Green Party of England and Wales

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Green Party of England and Wales
Leader Natalie Bennett[1][2]
Deputy leaders Amelia Womack, Shahrar Ali
Founded 1990 (1990)
Preceded by Green Party
Headquarters Development House,
56-64 Leonard Street, London, EC2A 4LT
Youth wing Young Greens of England and Wales
Membership  (2014) Increase 30,000+ [3]
Ideology Green politics,
Political position Left-wing[4]
International affiliation Global Greens
European affiliation European Green Party
European Parliament group The Greens–European Free Alliance
Colours      Green
House of Commons English & Welsh seats
1 / 573
House of Lords
1 / 724
European Parliament English & Welsh seats
3 / 64
London Assembly
2 / 25
Welsh Assembly
0 / 60
Local government (England & Wales)[5]
172 / 20,565
Police and Crime Commissioners
0 / 41
Part of a series on
Green politics
Sunflower symbol

The Green Party of England and Wales (GPEW; Welsh: Plaid Werdd Cymru a Lloegr) is a political party in England and Wales. It is the largest Green party in the United Kingdom and contains various regional divisions, including the semi-autonomous Wales Green Party. The party has one Member of Parliament in the House of Commons, Caroline Lucas, who represents the constituency of Brighton Pavilion.[6] Lucas was the party's first leader, serving from 2008 until 2012, when she was succeeded by Natalie Bennett.[7][8] The Green Party also has one life peer, three MEPs in the European Parliament, two members of the London Assembly, and a small number of councillors in various local councils in England and Wales.[5][9][10][11]

The Green Party of England and Wales was created in 1990 when the former Green Party split into separate parties for Scotland, Northern Ireland, and England and Wales. The party is affiliated to the Global Greens and the European Green Party. While associated mainly with environmentalist policies, it has a history of support for communitarian economic policies, including well-funded, locally controlled public services within the confines of a steady-state economy and is supportive of proportional representation.[12] It takes a progressive approach to social policies such as animal rights, LGBT issues and drug policy reform, and believes strongly in non-violence, basic material security, and democratic participation.[13]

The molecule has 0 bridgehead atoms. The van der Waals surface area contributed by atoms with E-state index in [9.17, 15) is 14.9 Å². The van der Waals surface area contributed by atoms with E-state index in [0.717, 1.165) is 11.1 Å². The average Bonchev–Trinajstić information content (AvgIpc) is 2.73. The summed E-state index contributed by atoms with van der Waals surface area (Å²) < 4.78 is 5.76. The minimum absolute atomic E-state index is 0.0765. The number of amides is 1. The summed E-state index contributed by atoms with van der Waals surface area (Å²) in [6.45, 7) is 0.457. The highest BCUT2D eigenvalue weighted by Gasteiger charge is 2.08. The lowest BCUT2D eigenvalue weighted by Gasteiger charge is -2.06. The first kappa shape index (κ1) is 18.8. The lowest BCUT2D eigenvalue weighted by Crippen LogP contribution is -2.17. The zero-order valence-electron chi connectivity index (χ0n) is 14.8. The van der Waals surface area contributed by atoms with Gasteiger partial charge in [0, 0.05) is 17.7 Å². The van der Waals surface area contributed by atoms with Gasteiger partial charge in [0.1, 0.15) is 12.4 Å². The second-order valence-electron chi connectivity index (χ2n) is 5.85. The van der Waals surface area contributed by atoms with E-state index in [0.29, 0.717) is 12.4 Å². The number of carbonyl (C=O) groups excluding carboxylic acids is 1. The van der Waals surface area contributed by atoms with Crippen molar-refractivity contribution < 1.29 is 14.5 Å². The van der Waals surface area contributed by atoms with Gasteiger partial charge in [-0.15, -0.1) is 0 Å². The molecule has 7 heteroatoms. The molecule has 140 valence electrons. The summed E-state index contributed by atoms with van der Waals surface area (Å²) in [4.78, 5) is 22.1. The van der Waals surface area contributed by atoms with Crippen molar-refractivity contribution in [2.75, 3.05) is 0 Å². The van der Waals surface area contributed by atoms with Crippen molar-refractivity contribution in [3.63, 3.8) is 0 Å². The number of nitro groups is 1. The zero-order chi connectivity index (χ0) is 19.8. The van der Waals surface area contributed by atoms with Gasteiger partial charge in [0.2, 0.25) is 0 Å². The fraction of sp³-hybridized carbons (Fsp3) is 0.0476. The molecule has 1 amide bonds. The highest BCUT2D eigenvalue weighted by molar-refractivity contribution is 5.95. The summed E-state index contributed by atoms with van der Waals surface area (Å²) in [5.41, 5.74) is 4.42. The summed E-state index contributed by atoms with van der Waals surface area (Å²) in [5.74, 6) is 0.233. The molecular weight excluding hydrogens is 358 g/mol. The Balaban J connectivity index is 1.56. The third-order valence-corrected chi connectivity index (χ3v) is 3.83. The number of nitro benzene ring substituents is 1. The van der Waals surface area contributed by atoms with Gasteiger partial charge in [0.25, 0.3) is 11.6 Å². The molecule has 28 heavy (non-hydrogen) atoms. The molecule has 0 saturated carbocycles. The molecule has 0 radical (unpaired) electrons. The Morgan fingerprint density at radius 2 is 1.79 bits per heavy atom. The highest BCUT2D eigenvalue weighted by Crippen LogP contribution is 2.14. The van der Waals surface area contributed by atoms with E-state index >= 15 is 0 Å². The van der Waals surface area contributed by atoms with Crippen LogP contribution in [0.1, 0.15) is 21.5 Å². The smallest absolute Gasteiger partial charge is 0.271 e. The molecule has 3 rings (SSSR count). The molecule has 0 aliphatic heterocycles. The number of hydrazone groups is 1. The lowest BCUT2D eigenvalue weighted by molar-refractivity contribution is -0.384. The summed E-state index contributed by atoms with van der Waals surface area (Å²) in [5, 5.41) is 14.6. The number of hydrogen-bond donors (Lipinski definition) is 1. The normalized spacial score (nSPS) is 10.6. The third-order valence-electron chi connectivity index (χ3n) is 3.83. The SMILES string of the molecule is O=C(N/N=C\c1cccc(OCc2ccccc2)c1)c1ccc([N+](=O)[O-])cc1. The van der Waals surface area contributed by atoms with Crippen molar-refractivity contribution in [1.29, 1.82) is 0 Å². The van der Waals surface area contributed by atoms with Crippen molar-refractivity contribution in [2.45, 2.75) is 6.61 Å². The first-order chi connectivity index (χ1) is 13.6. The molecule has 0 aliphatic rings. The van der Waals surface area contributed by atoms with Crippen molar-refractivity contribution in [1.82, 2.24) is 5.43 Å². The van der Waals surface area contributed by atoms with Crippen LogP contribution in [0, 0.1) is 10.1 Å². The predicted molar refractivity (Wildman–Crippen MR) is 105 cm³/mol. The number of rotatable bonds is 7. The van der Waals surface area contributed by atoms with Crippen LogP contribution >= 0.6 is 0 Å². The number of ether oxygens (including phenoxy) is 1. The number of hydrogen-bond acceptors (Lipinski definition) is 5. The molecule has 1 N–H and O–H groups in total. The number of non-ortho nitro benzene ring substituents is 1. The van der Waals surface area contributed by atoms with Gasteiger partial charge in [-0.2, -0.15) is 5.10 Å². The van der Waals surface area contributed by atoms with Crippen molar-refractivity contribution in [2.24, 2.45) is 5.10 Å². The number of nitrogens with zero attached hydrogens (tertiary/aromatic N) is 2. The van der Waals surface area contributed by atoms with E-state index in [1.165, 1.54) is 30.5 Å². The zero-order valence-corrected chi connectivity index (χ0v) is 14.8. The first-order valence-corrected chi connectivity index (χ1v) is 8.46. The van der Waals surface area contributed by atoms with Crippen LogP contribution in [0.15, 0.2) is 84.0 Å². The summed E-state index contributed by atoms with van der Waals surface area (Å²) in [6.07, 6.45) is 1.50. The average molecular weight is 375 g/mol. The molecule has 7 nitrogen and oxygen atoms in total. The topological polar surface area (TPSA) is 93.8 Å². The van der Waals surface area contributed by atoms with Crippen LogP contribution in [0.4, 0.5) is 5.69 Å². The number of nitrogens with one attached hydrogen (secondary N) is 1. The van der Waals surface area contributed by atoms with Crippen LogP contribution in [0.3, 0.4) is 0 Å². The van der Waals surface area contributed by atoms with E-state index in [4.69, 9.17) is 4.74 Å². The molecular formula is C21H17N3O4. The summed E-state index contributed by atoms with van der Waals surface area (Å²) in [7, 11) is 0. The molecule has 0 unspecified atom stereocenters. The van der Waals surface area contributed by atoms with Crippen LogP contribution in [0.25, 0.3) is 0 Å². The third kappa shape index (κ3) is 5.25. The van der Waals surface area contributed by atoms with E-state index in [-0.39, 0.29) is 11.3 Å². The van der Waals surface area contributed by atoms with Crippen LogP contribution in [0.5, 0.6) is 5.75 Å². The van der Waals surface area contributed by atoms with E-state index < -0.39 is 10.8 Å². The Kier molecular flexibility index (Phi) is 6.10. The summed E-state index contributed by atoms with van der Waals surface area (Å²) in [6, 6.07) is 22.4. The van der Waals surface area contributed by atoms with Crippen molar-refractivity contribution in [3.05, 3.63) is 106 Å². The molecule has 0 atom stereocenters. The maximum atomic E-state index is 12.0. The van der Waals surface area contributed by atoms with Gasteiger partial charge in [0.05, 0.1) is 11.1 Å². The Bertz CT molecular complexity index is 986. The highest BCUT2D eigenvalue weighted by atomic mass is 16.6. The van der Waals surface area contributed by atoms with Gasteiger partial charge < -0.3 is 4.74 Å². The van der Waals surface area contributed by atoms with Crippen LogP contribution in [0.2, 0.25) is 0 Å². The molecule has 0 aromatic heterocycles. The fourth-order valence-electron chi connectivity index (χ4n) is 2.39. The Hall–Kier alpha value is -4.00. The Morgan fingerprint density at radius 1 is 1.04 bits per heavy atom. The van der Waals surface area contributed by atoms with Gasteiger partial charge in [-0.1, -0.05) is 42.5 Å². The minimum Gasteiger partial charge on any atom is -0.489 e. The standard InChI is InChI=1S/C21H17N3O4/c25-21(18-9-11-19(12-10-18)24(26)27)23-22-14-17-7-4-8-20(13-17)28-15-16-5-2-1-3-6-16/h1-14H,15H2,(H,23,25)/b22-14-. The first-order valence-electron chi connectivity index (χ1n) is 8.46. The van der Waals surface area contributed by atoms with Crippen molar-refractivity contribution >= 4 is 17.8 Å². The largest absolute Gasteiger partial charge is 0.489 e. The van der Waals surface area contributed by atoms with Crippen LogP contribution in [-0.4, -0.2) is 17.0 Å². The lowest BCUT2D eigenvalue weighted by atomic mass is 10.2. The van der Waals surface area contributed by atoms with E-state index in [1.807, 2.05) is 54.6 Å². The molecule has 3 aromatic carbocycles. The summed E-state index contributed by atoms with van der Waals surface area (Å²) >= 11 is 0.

The Green Party of England and Wales has its origins in the PEOPLE party started in 1972 in Coventry.[14] It changed its name to The Ecology Party in 1975, and to the Green Party in 1985. In 1990, the party split into the Green Party of England and Wales, the Scottish Green Party, and the Green Party of Northern Ireland, although it is registered with the Electoral Commission as simply the Green Party.[15]

Early gains[edit]

In the 1989 European elections, the Green Party polled 15% of the vote but did not return a Member of the European Parliament (MEP).

The Party returned its first MEPs at the 1999 European elections; the first to be held using a proportional system. The party returned two MEPs, Caroline Lucas (South East England)[16] and Jean Lambert (London).[17]

At the inaugural London Assembly Elections, the party returned three Assembly Members (AM).

At the General Election of 2001 they polled 0.63% of the vote and held their deposit in ten seats.

At the 2004 London Assembly Elections the party lost one AM, returning two AMs.

At the 2004 European Parliamentary elections the party returned 2 MEPS the same as in 1999; overall, the Party polled 1,033,093 votes.[18]

In the 2005 General Election the Green Party polled 281,780 votes but again did not win any seats.

Caroline Lucas (2008-12)[edit]

Caroline Lucas speaking as the first Leader of the Green Party of England and Wales at its autumn conference in 2008.